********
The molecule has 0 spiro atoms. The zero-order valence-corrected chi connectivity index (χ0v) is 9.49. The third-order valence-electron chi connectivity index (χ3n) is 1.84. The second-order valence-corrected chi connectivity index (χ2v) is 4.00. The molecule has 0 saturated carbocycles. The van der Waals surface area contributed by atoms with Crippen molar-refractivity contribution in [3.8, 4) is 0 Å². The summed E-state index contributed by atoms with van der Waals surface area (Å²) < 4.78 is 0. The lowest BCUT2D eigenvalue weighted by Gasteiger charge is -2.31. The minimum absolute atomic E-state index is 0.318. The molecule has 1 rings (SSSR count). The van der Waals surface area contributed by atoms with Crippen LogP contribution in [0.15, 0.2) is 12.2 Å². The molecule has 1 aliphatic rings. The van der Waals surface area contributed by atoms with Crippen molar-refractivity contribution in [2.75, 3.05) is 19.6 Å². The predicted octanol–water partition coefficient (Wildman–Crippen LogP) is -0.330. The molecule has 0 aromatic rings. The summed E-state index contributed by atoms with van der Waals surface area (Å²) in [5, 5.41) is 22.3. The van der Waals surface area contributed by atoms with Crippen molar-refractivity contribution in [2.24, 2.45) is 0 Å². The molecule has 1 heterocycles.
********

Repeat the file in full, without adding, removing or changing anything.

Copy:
The molecule has 0 spiro atoms. The zero-order valence-corrected chi connectivity index (χ0v) is 9.49. The third-order valence-electron chi connectivity index (χ3n) is 1.84. The second-order valence-corrected chi connectivity index (χ2v) is 4.00. The molecule has 0 saturated carbocycles. The van der Waals surface area contributed by atoms with Crippen molar-refractivity contribution in [3.8, 4) is 0 Å². The summed E-state index contributed by atoms with van der Waals surface area (Å²) < 4.78 is 0. The lowest BCUT2D eigenvalue weighted by Gasteiger charge is -2.31. The minimum absolute atomic E-state index is 0.318. The molecule has 1 rings (SSSR count). The van der Waals surface area contributed by atoms with Crippen LogP contribution in [0.15, 0.2) is 12.2 Å². The molecule has 1 aliphatic rings. The van der Waals surface area contributed by atoms with Crippen molar-refractivity contribution in [2.75, 3.05) is 19.6 Å². The predicted octanol–water partition coefficient (Wildman–Crippen LogP) is -0.330. The molecule has 0 aromatic rings. The summed E-state index contributed by atoms with van der Waals surface area (Å²) in [5, 5.41) is 22.3. The van der Waals surface area contributed by atoms with Crippen molar-refractivity contribution in [2.24, 2.45) is 0 Å². The molecule has 1 heterocycles.